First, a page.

8 min read

A Young Apprentice: Bears Belly

A Young Apprentice: Bears Belly
Theodore Roosevelt National Park, North Dakota | Flickr: steve_h

As Bears Belly matured, he likely acquired hunting and fishing skills to contribute to the tribe's sustenance. He would have accompanied the hunters, serving as their assistant by carrying their weapons and supplies. Additionally, he would have prepared meals for the hunters during their breaks. This experience allowed Bears Belly to observe and learn hunting techniques, such as setting traps and tracking prey. As an assistant, he played a crucial role in the hunt by helping the hunter make offerings and perform necessary ceremonies. Since all life is related, the hunter had to ensure he was right with the Creator Neshanu and hunted out of a good and humble heart. To do otherwise, or to take an abusive action towards life, would mean that God looked down with disfavor and acted accordingly towards one's own life.

Hunting and Fishing With Respect

The Arikara people deeply respect hunting, viewing it as an honor and a sacred duty. Before beginning a hunt, they offer thanks to Neshanu, the forest, and God for their ability to hunt and for the provision that each animal will give to the tribe. The Arikara understand that all life is connected, and taking an animal's life is seen as taking the life of a brother or sister. Therefore, they approach hunting with honor and respect, thanking the animal for its sacrifice and the forest for its assistance. This gratitude extends to their spiritual life, as the Arikara people live with a deep appreciation for all that is given to them.

Fishing was no different. Every act the Arikara took to find food was also bound up in ceremonial use. As a young apprentice, Bears Belly helped other Arikara men who created fish traps and set them in the nearby river. Similar to assisting their hunting, boys like Bears Belly helped the fishermen set the trap, wait for a catch, and perform ceremonial acts between events.

Each fish trap was made as a large circular trap, purposefully resembling the earth lodges in which the Arikara lived and performed their ceremonies, with four posts structurally holding its shape and one detachable gate. Sandbar willow sticks were sharpened and attached to the four posts so these traps could be stuck solidly into the riverbed. A cottonwood sapling with its leaves still attached was placed in the center to resemble the fireplace of an earth lodge. Bait was placed on each of the four posts, with the sapling in the trap’s center. The Arikara used meat infested with maggots as an advanced fishing tactic. Once the trap was placed, the movement of the river would dislodge the maggots at various intervals, sending them as extensions of the bait into the river. Once the fish were attracted, they would then be led into the trap where the rotten meat and more maggots were, entering through the door that was made specifically to both catch the fish and release the larvae that floated inside, allowing the fish an entrance but not an easy exit.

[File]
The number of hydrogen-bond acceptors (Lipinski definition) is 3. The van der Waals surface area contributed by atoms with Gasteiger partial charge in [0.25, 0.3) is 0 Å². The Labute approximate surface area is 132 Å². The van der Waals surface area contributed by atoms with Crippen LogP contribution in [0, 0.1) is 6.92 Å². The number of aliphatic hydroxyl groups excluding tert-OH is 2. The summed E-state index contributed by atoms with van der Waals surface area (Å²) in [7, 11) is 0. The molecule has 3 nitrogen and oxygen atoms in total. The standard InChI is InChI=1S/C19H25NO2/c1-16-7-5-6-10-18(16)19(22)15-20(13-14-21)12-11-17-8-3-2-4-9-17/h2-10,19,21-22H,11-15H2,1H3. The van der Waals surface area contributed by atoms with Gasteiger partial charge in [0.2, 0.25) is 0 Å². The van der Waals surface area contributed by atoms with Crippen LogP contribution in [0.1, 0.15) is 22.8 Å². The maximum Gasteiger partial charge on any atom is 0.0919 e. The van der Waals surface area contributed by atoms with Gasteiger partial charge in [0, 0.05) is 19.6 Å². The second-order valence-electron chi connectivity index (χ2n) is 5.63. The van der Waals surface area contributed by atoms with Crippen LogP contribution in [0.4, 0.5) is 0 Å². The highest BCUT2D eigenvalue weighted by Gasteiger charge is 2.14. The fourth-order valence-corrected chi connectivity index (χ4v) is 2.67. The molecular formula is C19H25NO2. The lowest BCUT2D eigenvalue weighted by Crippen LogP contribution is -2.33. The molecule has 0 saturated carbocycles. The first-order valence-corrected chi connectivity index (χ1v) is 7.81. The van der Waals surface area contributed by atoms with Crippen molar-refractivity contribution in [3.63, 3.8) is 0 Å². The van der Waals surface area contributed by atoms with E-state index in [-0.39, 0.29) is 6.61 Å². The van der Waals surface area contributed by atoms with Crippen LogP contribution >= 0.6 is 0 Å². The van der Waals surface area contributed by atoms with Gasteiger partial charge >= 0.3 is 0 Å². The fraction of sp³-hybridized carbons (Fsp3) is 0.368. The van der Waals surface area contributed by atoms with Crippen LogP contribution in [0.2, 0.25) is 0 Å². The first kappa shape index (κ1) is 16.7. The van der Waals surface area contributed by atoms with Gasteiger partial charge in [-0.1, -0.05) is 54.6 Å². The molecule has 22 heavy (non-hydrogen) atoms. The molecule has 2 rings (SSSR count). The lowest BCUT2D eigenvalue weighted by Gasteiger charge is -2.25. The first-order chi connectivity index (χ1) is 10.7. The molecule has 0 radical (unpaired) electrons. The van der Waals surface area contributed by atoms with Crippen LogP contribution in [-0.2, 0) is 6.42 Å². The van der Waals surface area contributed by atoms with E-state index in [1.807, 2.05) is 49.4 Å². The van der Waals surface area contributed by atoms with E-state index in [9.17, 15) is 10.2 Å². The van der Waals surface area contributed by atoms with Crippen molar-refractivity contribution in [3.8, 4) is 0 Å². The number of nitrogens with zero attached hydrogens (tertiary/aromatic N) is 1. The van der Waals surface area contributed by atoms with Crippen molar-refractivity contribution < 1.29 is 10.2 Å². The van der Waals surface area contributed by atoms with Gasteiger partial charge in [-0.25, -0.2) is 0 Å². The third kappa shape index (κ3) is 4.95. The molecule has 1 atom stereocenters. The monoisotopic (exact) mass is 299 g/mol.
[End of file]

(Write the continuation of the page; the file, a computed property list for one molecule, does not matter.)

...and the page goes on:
Honoring the Creator and All Life

Each action taken with the fish trap had a ceremonial aspect to it. The creation of the traps had to be done by a medicine man with the know-how of the trap's operation and the ritualistic understanding of how to fish correctly. The creator of the fish trap had to abstain from women in the days leading up to the catch and focus on the task at hand. He could neither doubt nor worry about his present task or anything else. His mind had to be clear. His heart had to be humble. He had to create the trap without any anger or fear. He couldn't have any malice in his heart for another living being. The fisherman had to bear no offense to create a trap that God would bless.

The goal was to honor the Creator and abide by his will. The sub-goal was to provide for the fisherman and his tribe. If one did not have Neshanu's will, the hunt or fish would not go prosperously, as it was only in God’s will that the Arikara survived and thrived. They knew that as a way of life. Neshanu’s words that they should not hate or have anger towards one another lived within them. The hunting and fishing ceremonies helped remind each Arikara man how to respect life and not to abuse those skills used to harm or kill. Through these ceremonies, the Arikara were taught how not to take matters into their own hands when driven by anger.

"You are all related," Neshanu said when the children left Mother's womb. As hunters and fishermen, the Arikara had to be mindful of that. They couldn't take their prey disrespectfully. This brother or sister gave its life to them and their tribe. The fish give their life for the survival of the tribe. The deer give their life. The rabbits give their life. Humans give their lives and decompose in the ground, helping the vegetation grow and feed the same fish, deer, and rabbits. All are related and support one another. A mindset like this helps steer humanity away from abuse towards each other to care and love for all living creatures on this earth.

Each fish trapper and hunter had to envision this cycle in their preparations. They had to approach Neshanu with ritualistic ceremonies to reveal their heart and seek their Creator's provision and favor. Offerings were given to God and the river for giving up its own. In the origins story, the waters swallowed up some of the children of Mother Earth. The waters were another entity, another being. Not the same as the children of the earth, but something to be respected. The forest was the same. Yet all things remained under the Creator’s purview. So, the Arikara sometimes offered tobacco and cloth to the river, handmade or bought from white traders. Other times, the Arikara would offer larger items like moccasins or more valuable items like jewelry, depending on their need and desperation for food.